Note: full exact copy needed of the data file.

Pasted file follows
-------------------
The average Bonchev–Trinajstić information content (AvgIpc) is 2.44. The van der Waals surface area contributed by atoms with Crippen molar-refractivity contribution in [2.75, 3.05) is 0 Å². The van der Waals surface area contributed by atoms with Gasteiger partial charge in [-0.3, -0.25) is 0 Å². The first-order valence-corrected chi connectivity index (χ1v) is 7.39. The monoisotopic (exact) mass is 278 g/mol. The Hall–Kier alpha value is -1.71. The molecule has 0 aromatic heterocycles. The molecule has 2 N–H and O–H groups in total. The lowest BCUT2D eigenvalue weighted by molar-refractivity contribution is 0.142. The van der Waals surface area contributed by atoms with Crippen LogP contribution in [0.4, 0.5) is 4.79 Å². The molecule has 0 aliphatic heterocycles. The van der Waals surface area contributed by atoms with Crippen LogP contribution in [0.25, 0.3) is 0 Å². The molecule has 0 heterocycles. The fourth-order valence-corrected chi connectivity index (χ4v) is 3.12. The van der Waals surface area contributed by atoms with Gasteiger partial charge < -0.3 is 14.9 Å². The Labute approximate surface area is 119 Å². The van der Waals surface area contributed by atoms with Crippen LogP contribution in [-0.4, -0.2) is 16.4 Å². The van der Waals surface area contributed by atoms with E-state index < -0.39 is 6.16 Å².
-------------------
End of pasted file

The average Bonchev–Trinajstić information content (AvgIpc) is 2.44. The van der Waals surface area contributed by atoms with Crippen molar-refractivity contribution in [2.75, 3.05) is 0 Å². The van der Waals surface area contributed by atoms with Gasteiger partial charge in [-0.3, -0.25) is 0 Å². The first-order valence-corrected chi connectivity index (χ1v) is 7.39. The monoisotopic (exact) mass is 278 g/mol. The Hall–Kier alpha value is -1.71. The molecule has 0 aromatic heterocycles. The molecule has 2 N–H and O–H groups in total. The lowest BCUT2D eigenvalue weighted by molar-refractivity contribution is 0.142. The van der Waals surface area contributed by atoms with Crippen LogP contribution in [0.4, 0.5) is 4.79 Å². The molecule has 0 aliphatic heterocycles. The van der Waals surface area contributed by atoms with Crippen LogP contribution in [0.25, 0.3) is 0 Å². The molecule has 0 heterocycles. The fourth-order valence-corrected chi connectivity index (χ4v) is 3.12. The van der Waals surface area contributed by atoms with Gasteiger partial charge < -0.3 is 14.9 Å². The Labute approximate surface area is 119 Å². The van der Waals surface area contributed by atoms with Crippen LogP contribution in [-0.4, -0.2) is 16.4 Å². The van der Waals surface area contributed by atoms with E-state index < -0.39 is 6.16 Å².